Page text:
Virtualization has long been a strategy for achieving more efficient resource utilization and data center density. Elasticsearch data nodes tend to have average allocations of 8-16 cores and 64GB of RAM. With the current ability to support up to 112 cores and 6TB of RAM in a single 2RU Dell server, Elasticsearch is an attractive application for virtualization. Additionally, the Elastic Stack is also significantly more CPU efficient than some alternative products improving the cost-effectiveness of deploying Elastic with VMware or other virtualization technologies. We would recommend sizing for 1 physical CPU to 1 virtual CPU (vCPU) for Elasticsearch Hot Tier along with the management and control plane resources. While this is admittedly like the VMware guidance for some similar analytics platforms, these VMs tend to consume a significantly smaller CPU footprint per data node. The Elastic Stack tends to take advantage of hyperthreading and resource overcommitment more effectively. While needs will vary by customer use case, our experience shows the efficiencies in the Elastic Stack and Elastic data lifecycle management allow the Elasticsearch Warm Tier, Kibana, and Proxy servers can be supported by 1 physical CPU to 2 vCPUs and the Cold Tier can be upwards of 4 vCPUs to a physical CPU.
Because Elasticsearch tiers data on independent data nodes versus multiple mount points on a single data node or indexer, the multiple types and classes of software-defined storage defined for independent HCI clusters can be easily leveraged between Elasticsearch clusters to address data temperatures. It should be noted that currently Elastic does not currently recommend any non-block storage (S3, NFS, etc.) as a target for Elasticsearch except as a target for Elasticsearch Snapshot and Restore. (It is possible to use S3 or NFS on Isilon or ECS as an example as a retrieval target for Logstash, but that is a subject for a later blog.) For example, vSAN in VxRail provides Optane, NVMe, SSD, and HDD storage options. A user can deploy their primary Elastic Stack environment with its Hot Elasticsearch data nodes, Kibana, and the Elastic Stack management and control plane on an all-flash VxRail cluster, and then leverage a storage dense hybrid vSAN cluster for Elasticsearch cold data.
Image 1. Example Logical Elastic Stack Architecture on HCI
Software-defined storage in HCI provides native enterprise capabilities including data encryption and data protection. Because FlexOS and vSAN provide HA via the software-defined storage, Replica Shards in Elastic for data protection are not required. Elastic will shard an index into 5 shards by default for processing, but Replica Shards for data protection are optional. Because we have data protection at the storage layer we did not use Replicas in our validation of VxFlex and we saw no impact on performance.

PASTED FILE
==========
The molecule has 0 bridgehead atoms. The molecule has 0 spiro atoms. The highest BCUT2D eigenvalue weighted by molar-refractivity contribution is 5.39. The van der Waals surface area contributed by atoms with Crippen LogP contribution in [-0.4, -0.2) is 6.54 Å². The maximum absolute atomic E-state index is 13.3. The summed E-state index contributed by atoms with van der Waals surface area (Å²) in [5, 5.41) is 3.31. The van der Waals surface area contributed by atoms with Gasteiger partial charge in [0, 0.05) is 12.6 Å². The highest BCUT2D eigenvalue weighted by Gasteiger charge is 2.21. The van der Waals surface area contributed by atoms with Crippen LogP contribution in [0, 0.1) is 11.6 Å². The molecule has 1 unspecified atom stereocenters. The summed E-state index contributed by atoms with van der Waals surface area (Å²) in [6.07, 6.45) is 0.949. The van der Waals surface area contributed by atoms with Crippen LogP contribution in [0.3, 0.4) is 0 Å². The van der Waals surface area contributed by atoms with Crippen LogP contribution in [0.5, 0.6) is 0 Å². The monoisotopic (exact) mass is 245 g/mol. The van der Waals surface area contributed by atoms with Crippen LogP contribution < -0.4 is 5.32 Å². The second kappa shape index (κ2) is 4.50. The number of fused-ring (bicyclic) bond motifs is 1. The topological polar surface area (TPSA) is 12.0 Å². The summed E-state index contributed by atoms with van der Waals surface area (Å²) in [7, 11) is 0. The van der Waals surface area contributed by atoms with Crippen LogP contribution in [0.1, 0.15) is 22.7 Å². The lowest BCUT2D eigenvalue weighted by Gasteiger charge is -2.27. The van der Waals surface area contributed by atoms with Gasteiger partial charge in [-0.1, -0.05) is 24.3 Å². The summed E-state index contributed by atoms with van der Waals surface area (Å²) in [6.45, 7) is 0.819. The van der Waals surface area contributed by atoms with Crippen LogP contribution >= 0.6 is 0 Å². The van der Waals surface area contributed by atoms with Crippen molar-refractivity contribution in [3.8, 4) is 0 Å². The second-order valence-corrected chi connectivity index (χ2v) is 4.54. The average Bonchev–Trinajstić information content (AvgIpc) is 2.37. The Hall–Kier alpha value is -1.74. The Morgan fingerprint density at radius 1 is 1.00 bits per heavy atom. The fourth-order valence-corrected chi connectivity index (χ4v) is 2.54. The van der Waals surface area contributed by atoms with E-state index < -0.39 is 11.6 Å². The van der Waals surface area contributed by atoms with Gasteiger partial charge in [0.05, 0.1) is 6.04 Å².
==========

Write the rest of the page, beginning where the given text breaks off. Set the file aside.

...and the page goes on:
HCI enables customers to expand and efficiently manage the rapid adoption of an Elastic environment with dynamic resource expansion and improved infrastructure management tools. This allows for the rapid adoption of new use cases and new insights. HCI reduces datacenter sprawl and associated costs and inefficiencies related to the adoption of Elastic on bare metal. Ultimately HCI can deliver a turnkey experience that enables our customers to continuously innovate through insights derived by the Elastic Stack.
- Elastic Technology and Cloud Partners - https://www.elastic.co/about/partners/technology
- Elastic Stack Solution on Dell EMC VxFlex Family - https://www.dellemc.com/en-in/collaterals/unauth/white-papers/products/converged-infrastructure/elastic-on-vxflex.pdf
- Elasticsearch Sizing and Capacity Planning Webinar - https://www.elastic.co/webinars/elasticsearch-sizing-and-capacity-planning
About the Author
Keith Quebodeaux is an Advisory Systems Engineer and analytics specialist with Dell Technologies Advanced Technology Solutions (ATS) organization. He has worked in various capacities with Dell Technologies for over 20 years including managed services, converged and hyper-converged infrastructure, and business applications and analytics. Keith is a graduate of the University of Oregon and Southern Methodist University.
I would like to gratefully acknowledge the input and assistance of Craig G., Rakshith V., and Chidambara S. for their input and review of this blog. I would like to especially thank Phil H., Principal Engineer with Dell Technologies whose detailed and extensive advice and assistance provided clarity and focus to my meandering evangelism. Your support was invaluable. As with anything the faults are all my own.